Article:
Archive for antoine fuqua

“Brooklyn’s Finest” Lives Up to its Name

Posted in Action, Drama, Thriller with tags , , , , , , on August 5, 2010 by ericstraus

In order for a character-driven drama to succeed, not only do the characters have to be interesting, dynamic and well-acted, but the story has to be engaging as well.  “Brooklyn’s Finest,” directed by Antoine Fuqua, is one such example of a character-driven drama that does succeed.  I’m not sure why this film flew under the radar the way it did; it features A-list actors, a gritty storyline and a very relevant topic.  The acting is superb, the story engaging and entertaining…but it is a very dark film, and perhaps its lack of a “Hollywood” ending is what kept it out of the limelight.

The film follows three separate storylines which never really converge until the very end, but compliment each other very well.  Richard Gere stars as Eddie, a cynical cop who is a week from retirement; he is weary and unenthusiastic about the job, and the only comfort he finds is in the arms of a prostitute.  His final week on the job has him training new recruits, both of which end up in trying situations, giving Eddie even more reason to want out.  But on his last day, after he has turned in his gun and shield, he stumbles onto a missing persons case and tries to find redemption in rescuing a girl from torment.

Ethan Hawke stars as Sal, a vice cop who cares so passionately about his family that he is willing to do anything – anything – to provide for them, which basically means he steals money from drug dealers.  Already having three kids, his wife is pregnant with a fourth and their lowly home has a mold problem and is causing health issues.  Sal is determined to do whatever it takes, whatever the cost, to get money to buy a better home for his family.  But Sal’s passion begins to cloud his judgment, and the lengths to which he will go are tested.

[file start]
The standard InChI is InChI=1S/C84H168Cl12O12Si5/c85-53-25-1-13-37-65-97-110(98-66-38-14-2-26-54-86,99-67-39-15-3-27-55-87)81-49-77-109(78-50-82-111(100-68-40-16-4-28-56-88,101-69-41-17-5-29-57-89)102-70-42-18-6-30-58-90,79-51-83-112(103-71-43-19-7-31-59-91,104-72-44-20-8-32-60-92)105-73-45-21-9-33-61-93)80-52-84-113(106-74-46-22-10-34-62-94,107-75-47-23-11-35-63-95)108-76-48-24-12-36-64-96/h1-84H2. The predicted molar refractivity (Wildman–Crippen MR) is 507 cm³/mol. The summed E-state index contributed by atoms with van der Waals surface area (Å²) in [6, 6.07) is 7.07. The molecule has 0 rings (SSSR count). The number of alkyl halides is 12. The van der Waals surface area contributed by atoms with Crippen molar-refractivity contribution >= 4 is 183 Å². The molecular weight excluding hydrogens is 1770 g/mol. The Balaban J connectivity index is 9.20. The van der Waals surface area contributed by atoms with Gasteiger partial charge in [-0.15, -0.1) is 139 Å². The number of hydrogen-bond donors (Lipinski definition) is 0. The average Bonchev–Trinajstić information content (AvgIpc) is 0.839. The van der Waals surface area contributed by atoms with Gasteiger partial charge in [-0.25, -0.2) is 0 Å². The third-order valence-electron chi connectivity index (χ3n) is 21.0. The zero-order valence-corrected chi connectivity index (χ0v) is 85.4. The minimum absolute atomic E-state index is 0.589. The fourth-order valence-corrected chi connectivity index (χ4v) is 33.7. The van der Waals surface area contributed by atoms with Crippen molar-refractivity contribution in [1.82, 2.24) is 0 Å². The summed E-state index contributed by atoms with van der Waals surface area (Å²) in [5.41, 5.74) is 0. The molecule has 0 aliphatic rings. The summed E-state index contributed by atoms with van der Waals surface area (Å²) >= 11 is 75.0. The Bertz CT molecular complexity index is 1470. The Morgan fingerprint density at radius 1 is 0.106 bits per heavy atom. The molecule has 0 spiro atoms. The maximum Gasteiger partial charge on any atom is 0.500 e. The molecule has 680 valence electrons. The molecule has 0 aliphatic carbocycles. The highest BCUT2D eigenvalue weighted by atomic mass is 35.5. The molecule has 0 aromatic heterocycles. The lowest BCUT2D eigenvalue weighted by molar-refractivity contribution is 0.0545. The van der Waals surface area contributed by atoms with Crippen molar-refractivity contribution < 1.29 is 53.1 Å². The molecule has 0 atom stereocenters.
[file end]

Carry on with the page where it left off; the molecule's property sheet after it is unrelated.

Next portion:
The third plotline revolves around Tango, played by Don Cheadle.  Tango is a cop so deep undercover that he finds it hard to separate his fake like from his real.  He has created a reputation in the drug-dealing world – he is respected and trusted by the crime community.  But he has been undercover for so long that his wife is leaving him, and it is this that drives him to get out of the undercover business.  Complicating things is the release of Caz from prison.  Caz, played by Wesley Snipes, has become a friend to Tango, and becomes the target of the undercover operation.  Tango tries desperately to control things, but his duties as a cop and his undercover life clash to the very end.

Vincent D’Onofrio, Ellen Barkin, Will Patton and Lili Taylor round out the supporting cast, and along with the stars, the acting is fantastic.  Gere’s desperation and depression make us feel like we know his Eddie very well.  Hawke, who seems to be getting typecast lately as a “cop on the edge,” is superb as well.  We sympathize with his devotion to his family and we want him to succeed, despite the way he wants to go about it.  It’s nice to see Snipes back on the screen again – his role is reminiscent of one of his great characters Nino Brown from “New Jack City,” and he plays the cool, bad-ass gangster very well.  Don Cheadle is a terrific actor who does not disappoint in this role – his tug of war between his gangster persona and his cop identity is quite intense.

The gamut of police issues are addressed in the film, from corruption to on-the-job stress, to racial tensions and the use of violence.  While there is no deep message to be found about the police system in general, seeing these issues through the eyes of the characters is very potent and vivid.  The film is dark and gritty, and it’s hard to predict how it all ends.  But it’s definitely fun to watch.

Final Grade for Brooklyn’s Finest: B+

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